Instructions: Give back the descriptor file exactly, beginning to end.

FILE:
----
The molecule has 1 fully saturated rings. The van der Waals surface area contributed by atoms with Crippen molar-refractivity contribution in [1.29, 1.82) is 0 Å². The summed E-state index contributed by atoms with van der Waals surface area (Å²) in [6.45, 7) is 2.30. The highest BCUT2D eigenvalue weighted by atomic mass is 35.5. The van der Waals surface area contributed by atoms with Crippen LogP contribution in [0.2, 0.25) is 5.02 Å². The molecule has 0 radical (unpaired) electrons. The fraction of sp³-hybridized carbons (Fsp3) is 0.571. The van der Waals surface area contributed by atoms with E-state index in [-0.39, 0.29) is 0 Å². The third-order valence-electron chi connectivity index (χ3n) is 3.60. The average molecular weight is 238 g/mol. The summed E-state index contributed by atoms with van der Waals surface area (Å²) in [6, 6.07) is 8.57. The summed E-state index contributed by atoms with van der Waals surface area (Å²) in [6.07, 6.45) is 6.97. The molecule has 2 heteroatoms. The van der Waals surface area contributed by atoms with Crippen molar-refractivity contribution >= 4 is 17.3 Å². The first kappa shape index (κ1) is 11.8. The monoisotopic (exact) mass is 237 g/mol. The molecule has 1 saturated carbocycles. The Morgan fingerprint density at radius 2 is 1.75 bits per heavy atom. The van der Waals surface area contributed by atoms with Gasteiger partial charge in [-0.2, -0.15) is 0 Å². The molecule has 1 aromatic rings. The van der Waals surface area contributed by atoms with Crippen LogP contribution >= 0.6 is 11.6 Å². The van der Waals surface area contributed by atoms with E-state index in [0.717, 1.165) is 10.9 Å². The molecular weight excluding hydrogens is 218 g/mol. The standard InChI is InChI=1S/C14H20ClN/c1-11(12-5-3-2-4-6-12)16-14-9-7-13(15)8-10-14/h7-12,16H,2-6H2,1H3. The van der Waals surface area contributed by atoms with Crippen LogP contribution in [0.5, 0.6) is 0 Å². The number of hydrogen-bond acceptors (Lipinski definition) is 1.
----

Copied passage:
The molecule has 1 fully saturated rings. The van der Waals surface area contributed by atoms with Crippen molar-refractivity contribution in [1.29, 1.82) is 0 Å². The summed E-state index contributed by atoms with van der Waals surface area (Å²) in [6.45, 7) is 2.30. The highest BCUT2D eigenvalue weighted by atomic mass is 35.5. The van der Waals surface area contributed by atoms with Crippen LogP contribution in [0.2, 0.25) is 5.02 Å². The molecule has 0 radical (unpaired) electrons. The fraction of sp³-hybridized carbons (Fsp3) is 0.571. The van der Waals surface area contributed by atoms with E-state index in [-0.39, 0.29) is 0 Å². The third-order valence-electron chi connectivity index (χ3n) is 3.60. The average molecular weight is 238 g/mol. The summed E-state index contributed by atoms with van der Waals surface area (Å²) in [6, 6.07) is 8.57. The summed E-state index contributed by atoms with van der Waals surface area (Å²) in [6.07, 6.45) is 6.97. The molecule has 2 heteroatoms. The van der Waals surface area contributed by atoms with Crippen molar-refractivity contribution >= 4 is 17.3 Å². The first kappa shape index (κ1) is 11.8. The monoisotopic (exact) mass is 237 g/mol. The molecule has 1 saturated carbocycles. The Morgan fingerprint density at radius 2 is 1.75 bits per heavy atom. The van der Waals surface area contributed by atoms with Gasteiger partial charge in [-0.2, -0.15) is 0 Å². The molecule has 1 aromatic rings. The van der Waals surface area contributed by atoms with Crippen LogP contribution >= 0.6 is 11.6 Å². The van der Waals surface area contributed by atoms with E-state index in [0.717, 1.165) is 10.9 Å². The molecular weight excluding hydrogens is 218 g/mol. The standard InChI is InChI=1S/C14H20ClN/c1-11(12-5-3-2-4-6-12)16-14-9-7-13(15)8-10-14/h7-12,16H,2-6H2,1H3. The van der Waals surface area contributed by atoms with Crippen LogP contribution in [0.5, 0.6) is 0 Å². The number of hydrogen-bond acceptors (Lipinski definition) is 1.